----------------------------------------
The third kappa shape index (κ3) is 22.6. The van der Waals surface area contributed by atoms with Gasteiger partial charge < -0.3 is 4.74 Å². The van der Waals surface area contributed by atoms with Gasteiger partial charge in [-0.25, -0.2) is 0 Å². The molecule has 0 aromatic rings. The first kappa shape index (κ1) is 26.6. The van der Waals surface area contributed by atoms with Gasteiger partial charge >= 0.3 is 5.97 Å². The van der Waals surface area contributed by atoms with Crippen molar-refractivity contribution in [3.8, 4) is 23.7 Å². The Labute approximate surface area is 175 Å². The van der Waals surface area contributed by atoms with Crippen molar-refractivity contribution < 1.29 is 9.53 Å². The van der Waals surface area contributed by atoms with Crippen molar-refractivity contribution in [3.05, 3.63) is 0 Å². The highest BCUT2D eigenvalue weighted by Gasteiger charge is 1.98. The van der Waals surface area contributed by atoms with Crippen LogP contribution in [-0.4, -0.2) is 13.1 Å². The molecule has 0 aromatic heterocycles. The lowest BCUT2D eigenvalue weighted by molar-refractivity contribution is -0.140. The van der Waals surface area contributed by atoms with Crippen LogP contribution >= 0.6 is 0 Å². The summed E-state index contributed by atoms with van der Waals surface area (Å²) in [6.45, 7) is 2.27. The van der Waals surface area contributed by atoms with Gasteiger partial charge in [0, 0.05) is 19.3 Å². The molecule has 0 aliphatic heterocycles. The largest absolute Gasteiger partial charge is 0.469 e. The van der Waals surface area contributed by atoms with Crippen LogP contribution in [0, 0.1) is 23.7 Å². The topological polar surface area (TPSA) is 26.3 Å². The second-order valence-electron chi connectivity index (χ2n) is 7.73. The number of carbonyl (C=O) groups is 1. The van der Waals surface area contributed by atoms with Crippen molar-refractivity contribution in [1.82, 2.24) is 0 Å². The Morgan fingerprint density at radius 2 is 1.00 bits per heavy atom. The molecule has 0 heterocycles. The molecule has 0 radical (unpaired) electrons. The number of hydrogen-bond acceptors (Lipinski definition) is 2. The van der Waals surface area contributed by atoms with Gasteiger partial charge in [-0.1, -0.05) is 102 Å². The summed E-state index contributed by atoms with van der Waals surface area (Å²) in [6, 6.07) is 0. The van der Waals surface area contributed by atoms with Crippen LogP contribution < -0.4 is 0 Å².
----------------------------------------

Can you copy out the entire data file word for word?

The third kappa shape index (κ3) is 22.6. The van der Waals surface area contributed by atoms with Gasteiger partial charge < -0.3 is 4.74 Å². The van der Waals surface area contributed by atoms with Gasteiger partial charge in [-0.25, -0.2) is 0 Å². The molecule has 0 aromatic rings. The first kappa shape index (κ1) is 26.6. The van der Waals surface area contributed by atoms with Gasteiger partial charge >= 0.3 is 5.97 Å². The van der Waals surface area contributed by atoms with Crippen molar-refractivity contribution in [3.8, 4) is 23.7 Å². The Labute approximate surface area is 175 Å². The van der Waals surface area contributed by atoms with Crippen molar-refractivity contribution < 1.29 is 9.53 Å². The van der Waals surface area contributed by atoms with Crippen molar-refractivity contribution in [3.05, 3.63) is 0 Å². The highest BCUT2D eigenvalue weighted by Gasteiger charge is 1.98. The van der Waals surface area contributed by atoms with Crippen LogP contribution in [-0.4, -0.2) is 13.1 Å². The molecule has 0 aromatic heterocycles. The lowest BCUT2D eigenvalue weighted by molar-refractivity contribution is -0.140. The van der Waals surface area contributed by atoms with Crippen LogP contribution >= 0.6 is 0 Å². The summed E-state index contributed by atoms with van der Waals surface area (Å²) in [6.45, 7) is 2.27. The van der Waals surface area contributed by atoms with Gasteiger partial charge in [0, 0.05) is 19.3 Å². The molecule has 0 aliphatic heterocycles. The largest absolute Gasteiger partial charge is 0.469 e. The van der Waals surface area contributed by atoms with Crippen LogP contribution in [0, 0.1) is 23.7 Å². The topological polar surface area (TPSA) is 26.3 Å². The second-order valence-electron chi connectivity index (χ2n) is 7.73. The number of carbonyl (C=O) groups is 1. The van der Waals surface area contributed by atoms with Crippen molar-refractivity contribution in [1.82, 2.24) is 0 Å². The Morgan fingerprint density at radius 2 is 1.00 bits per heavy atom. The molecule has 0 heterocycles. The molecule has 0 radical (unpaired) electrons. The number of hydrogen-bond acceptors (Lipinski definition) is 2. The van der Waals surface area contributed by atoms with Gasteiger partial charge in [-0.1, -0.05) is 102 Å². The summed E-state index contributed by atoms with van der Waals surface area (Å²) in [6, 6.07) is 0. The van der Waals surface area contributed by atoms with Crippen LogP contribution < -0.4 is 0 Å².